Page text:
PCUSA to Lay Off More Workers

The Presbyterian Church (U.S.A.) plans to cut more jobs and reduce budget for the next two years in the wake of economic woes and membership losses.

The board of the General Assembly Mission Council, based in Louisville, Ky., voted Friday for a total of 13 job cuts and mission budgets for 2013 and 2014 that "vividly portray the continuing decline in giving to the Presbyterian Church (U.S.A.)'s mission agency."

The council said in a statement that the budget it proposed eliminates 14 current positions "as part of the strategic realignment," and creates 18 new positions. But it also recommended elimination of 17 vacant positions, producing a net change of 13 positions overall.

Most of the staff slated to be laid off are based in Louisville and only few are in field work. However, they can apply for the new positions planned.

The council's workforce is now 308, about half what it was a decade ago.

The council proposed a budget of $81.5 million for 2013 – $7 million less than the 2012 budget of $89 million – and $78 million for 2014. It amounts to a reduction of almost $11 million over the two years.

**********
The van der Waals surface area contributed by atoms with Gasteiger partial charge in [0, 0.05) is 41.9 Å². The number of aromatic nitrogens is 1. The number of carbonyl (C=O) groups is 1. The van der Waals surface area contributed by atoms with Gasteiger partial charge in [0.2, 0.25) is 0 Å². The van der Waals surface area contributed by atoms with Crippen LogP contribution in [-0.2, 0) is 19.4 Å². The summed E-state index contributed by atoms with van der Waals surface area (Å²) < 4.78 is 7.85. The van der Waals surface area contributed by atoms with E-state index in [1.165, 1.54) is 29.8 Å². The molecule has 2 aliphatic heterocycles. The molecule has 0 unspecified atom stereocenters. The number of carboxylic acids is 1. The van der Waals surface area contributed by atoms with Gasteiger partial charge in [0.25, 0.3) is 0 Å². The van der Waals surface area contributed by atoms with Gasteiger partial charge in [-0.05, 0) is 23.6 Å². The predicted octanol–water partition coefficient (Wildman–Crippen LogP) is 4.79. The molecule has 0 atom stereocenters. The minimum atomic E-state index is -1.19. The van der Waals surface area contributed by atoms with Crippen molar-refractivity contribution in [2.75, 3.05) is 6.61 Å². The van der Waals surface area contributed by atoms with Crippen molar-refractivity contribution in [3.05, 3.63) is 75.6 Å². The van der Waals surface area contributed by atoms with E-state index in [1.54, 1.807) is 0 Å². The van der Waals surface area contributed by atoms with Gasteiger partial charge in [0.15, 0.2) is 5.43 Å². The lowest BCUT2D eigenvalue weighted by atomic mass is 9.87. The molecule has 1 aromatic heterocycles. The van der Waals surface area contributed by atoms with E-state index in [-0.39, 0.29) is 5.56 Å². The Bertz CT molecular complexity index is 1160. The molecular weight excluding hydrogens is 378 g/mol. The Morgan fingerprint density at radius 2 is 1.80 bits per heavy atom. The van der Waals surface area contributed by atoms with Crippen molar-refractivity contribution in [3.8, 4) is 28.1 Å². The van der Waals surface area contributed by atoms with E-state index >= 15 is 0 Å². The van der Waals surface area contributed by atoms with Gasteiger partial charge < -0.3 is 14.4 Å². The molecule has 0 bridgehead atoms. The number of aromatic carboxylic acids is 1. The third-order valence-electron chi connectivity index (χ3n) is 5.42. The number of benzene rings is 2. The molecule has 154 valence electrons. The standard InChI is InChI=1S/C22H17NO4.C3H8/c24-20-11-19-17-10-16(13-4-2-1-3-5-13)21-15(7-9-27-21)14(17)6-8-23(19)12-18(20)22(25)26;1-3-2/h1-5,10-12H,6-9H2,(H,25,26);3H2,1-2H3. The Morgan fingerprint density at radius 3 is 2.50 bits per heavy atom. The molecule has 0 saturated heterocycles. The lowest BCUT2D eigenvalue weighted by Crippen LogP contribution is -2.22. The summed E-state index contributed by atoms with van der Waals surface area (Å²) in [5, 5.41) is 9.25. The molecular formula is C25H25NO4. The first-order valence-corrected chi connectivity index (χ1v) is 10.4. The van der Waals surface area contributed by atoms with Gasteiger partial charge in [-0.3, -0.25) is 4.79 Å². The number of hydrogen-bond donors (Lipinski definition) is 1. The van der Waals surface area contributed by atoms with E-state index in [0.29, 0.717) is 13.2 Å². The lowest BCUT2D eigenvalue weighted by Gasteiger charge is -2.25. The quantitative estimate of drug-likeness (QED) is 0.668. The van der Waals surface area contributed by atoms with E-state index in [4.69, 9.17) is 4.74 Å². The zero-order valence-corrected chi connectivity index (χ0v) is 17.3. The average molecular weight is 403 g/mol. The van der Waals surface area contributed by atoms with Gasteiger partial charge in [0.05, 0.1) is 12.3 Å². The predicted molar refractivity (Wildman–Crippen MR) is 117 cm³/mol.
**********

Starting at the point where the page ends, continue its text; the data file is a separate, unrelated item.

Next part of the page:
"We were able to keep expenses low in 2011 due to a number of unfilled positions, and we expect to build on that with this budget by eliminating a number of those vacant positions and taking advantage of technology improvements," the council's chief financial officer, Joey Bailey, said, according to the Presbyterian News Service.

PC(USA)'s General Assembly is likely to approve the council's proposals this summer.

The council said the proposals were in line with the new vision, mission and directional goals of its 2013-2016 Mission Work Plan. "The plan builds upon the work of the previous Mission Work Plan by continuing a shift away from doing ministry on behalf of the church and toward inspiring, equipping and connecting the church for Christ's mission," Linda Valentine, the council's executive director, said.

Last May, PCUSA became the fourth Protestant denomination in America to give ordination rights to openly gay and lesbian clergy by ratifying a constitutional amendment. Months later, the denomination ordained its first openly gay minister in Madison, Wis. Dozens of congregations and individuals have parted ways with the denomination since then, and its current membership stands at about 2 million.

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